How To Tell Time in Spanish

Spanish for Beginners

clock in Spain
Reloj de Gobernación en Puerta del Sol, España. (Government Clock in Puerta del Sol, Spain.). Pablo López/Creative Commons.

You can tell time in Spanish if you can count to 29 and learn a handful of words. It's that easy.

Basic Rules for Telling Time in Spanish

The basic way of telling time in Spanish is to use the singular form of ser ("to be"), which is es, for one o'clock and the plural form, son, for other times. Minutes can be stated simply by separating them from the hour using y, the word for "and."

  • Es la una. (It is 1:00.)
  • Es la una y dos. (It is 1:02.)
  • Son las dos. (It is 2:00.)
  • Son las tres. (It is 3:00.)
  • Son las seis y cinco. (It is 6:05.)
  • Son las siete y diez. (It is 7:10.)
  • Son las once y diecinueve. (It is 11:19.)

To indicate the half hour, use media (a word for "half"). Use cuarto (meaning "fourth") to indicate the quarter hours.

  • Es la una y media. (It is 1:30.)
  • Son las cuatro y media. (It is 4:30.)
  • Es la una y cuarto. (It is 1:15.)

It is customary to use menos (a cognate of "minus") to tell time during the second half of each hour, stating the number of minutes until the following hour.

  • Es la una menos diez. (It is 12:50. It is 10 until 1.)
  • Son las cinco menos cinco. (It is 4:55. It is 5 until 5.)
  • Son las diez menos veinte. (It is 9:40. It is 20 until 10.)
  • Son las ocho menos cuarto. (It is 7:45. It is quarter until 8.)

Key Takeaways: Telling Time in Spanish

  • The most common way of telling time on the hour in Spanish follows the pattern of "es la una" for 1:00 and "son las [number]" for later times.
  • For incremental times, add "y + [number of minutes up to 29]" after the hour and "menos + [number of minutes up to 29] before the hour.
  • You can also use media and cuarto for the half-hours and quarter-hours, respectively.

How To Include Time Periods of the Day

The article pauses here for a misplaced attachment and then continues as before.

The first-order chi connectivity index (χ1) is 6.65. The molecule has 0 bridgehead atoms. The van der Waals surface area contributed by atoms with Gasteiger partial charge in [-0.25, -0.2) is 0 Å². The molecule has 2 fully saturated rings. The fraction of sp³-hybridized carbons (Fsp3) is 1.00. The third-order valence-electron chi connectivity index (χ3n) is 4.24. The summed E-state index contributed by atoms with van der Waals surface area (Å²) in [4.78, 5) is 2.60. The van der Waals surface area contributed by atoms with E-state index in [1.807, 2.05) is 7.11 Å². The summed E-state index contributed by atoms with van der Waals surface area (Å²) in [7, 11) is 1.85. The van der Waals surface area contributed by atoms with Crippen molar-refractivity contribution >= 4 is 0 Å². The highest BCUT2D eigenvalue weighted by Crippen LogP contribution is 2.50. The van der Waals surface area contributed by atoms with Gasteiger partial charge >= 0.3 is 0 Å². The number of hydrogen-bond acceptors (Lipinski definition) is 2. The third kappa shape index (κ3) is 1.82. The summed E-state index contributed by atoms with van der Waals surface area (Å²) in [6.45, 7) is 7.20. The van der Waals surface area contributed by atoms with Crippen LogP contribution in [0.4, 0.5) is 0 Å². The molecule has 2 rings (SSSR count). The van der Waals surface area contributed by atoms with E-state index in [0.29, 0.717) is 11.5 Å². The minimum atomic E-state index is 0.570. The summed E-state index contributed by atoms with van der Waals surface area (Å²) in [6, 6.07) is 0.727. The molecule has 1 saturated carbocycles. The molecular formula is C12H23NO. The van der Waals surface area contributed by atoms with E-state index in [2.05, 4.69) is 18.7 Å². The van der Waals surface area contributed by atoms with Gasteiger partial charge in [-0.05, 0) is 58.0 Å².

In most of the Spanish-speaking world, both 12-hour and 24-hour clocks are used, the latter being common in schedules and similar printed materials. To indicate time of day when using the 12-hour clock, use de la madrugada for the wee hours of the morning, de la mañana from then until noon (mediodía or el mediodía), de la tarde between noon and early evening, and de la noche from evening to midnight (medianoche or la medianoche).

  • Es la medianoche. (It's midnight.)
  • Son las siete y cuarto de la mañana. (It's 7:15 a.m. It is 7:15 in the morning.)
  • Es el mediodía. (It's noon.)
  • Son las cuatro menos cinco de la tarde. (It's 3:55 p.m. It is 5 before 4 in the afternoon.)
  • Son las ocho y media de la noche. (It's 8:30 p.m. It is 8:30 at night.)

The abbreviations a.m. (from the Latin ante meridiem) and p.m. (from the Latin post meridiem) can also be used as in English.

  • Son las 4 y media a.m. (It is 4:30 a.m.)
  • Son las 2 p.m. (It is 2 p.m.)

Time in the Past, Future, and Subjunctive

When talking about the time that events took place, use the imperfect tense of ser.

  • Era la una y cuatro de la madrugada. (It was 1:15 in the morning.)
  • Era la medianoche. (It was midnight.)
  • Eran las once de la noche. (It was 11 at night.)

The simple future tense or periphrastic future can be used if the event has yet to occur:

  • El funeral será el mediodía del miércoles. (The funeral will be at noon on Wednesday.)
  • Pronto van a ser las tres de la mañana. (Soon it will be 3 a.m.)
  • La hora local será las cuatro de la tarde. (The local time will be 4 p.m.)

The subjunctive mood can also be used as needed:

  • Esperamos que sea la una. (We hope it's 1 o'clock.)
  • Tengo miedo que sean las seis y media. (I'm afraid it is 6:30.)
  • Jenny ansiaba que fueran las tres de la tarde. (Jenny was worried that it was 3 p.m.)

Other Time Expressions

Here are time-related expressions and words that can be useful:

  • Son las tres y cuarto en punto. (It's 3:15 exactly.)
  • Son las seis y media más o menos. (It's about 6:30.)
  • Salimos a las nueve. (We are leaving at 9:00.)
  • Buenos días. (Good day, good morning.)
  • Buenas tardes. (Good afternoon, good evening (until about 8 p.m.).)
  • Buenas noches.(Good evening, good night (as either a greeting or a farewell).)
  • ¿Qué hora es? (What time is it?)
  • ¿A qué hora ...? (At what time ... ?)
  • ¿Cuándo ...? (When ... ?)
  • el tiempo (time)
  • el reloj (clock)
  • el despertador, la alarma (alarm clock)
  • el reloj, el reloj de pulsera (wristwatch)

Sample Sentences

Los Bombers de Mallorca llegaron a la zona a las dos y media de la tarde. (The Mallorca Bombers arrive in the area at 2:30 p.m.)

Era más oscuro que la medianoche. (It was darker than midnight.)

La clase comienza a las 10 de la mañana y termina a mediodía. (The class begins at 10 a.m. and ends at noon.)

El sábado tengo que levantarme a las cinco y media de la mañana. (On Saturday I have to get up at 5:30 a.m.)

Eran las siete de la tarde y no había nadie. (It was 7 p.m. and there was nobody there.)

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Erichsen, Gerald. "How To Tell Time in Spanish." ThoughtCo, Apr. 5, 2023, Erichsen, Gerald. (2023, April 5). How To Tell Time in Spanish. Retrieved from Erichsen, Gerald. "How To Tell Time in Spanish." ThoughtCo. (accessed June 9, 2023).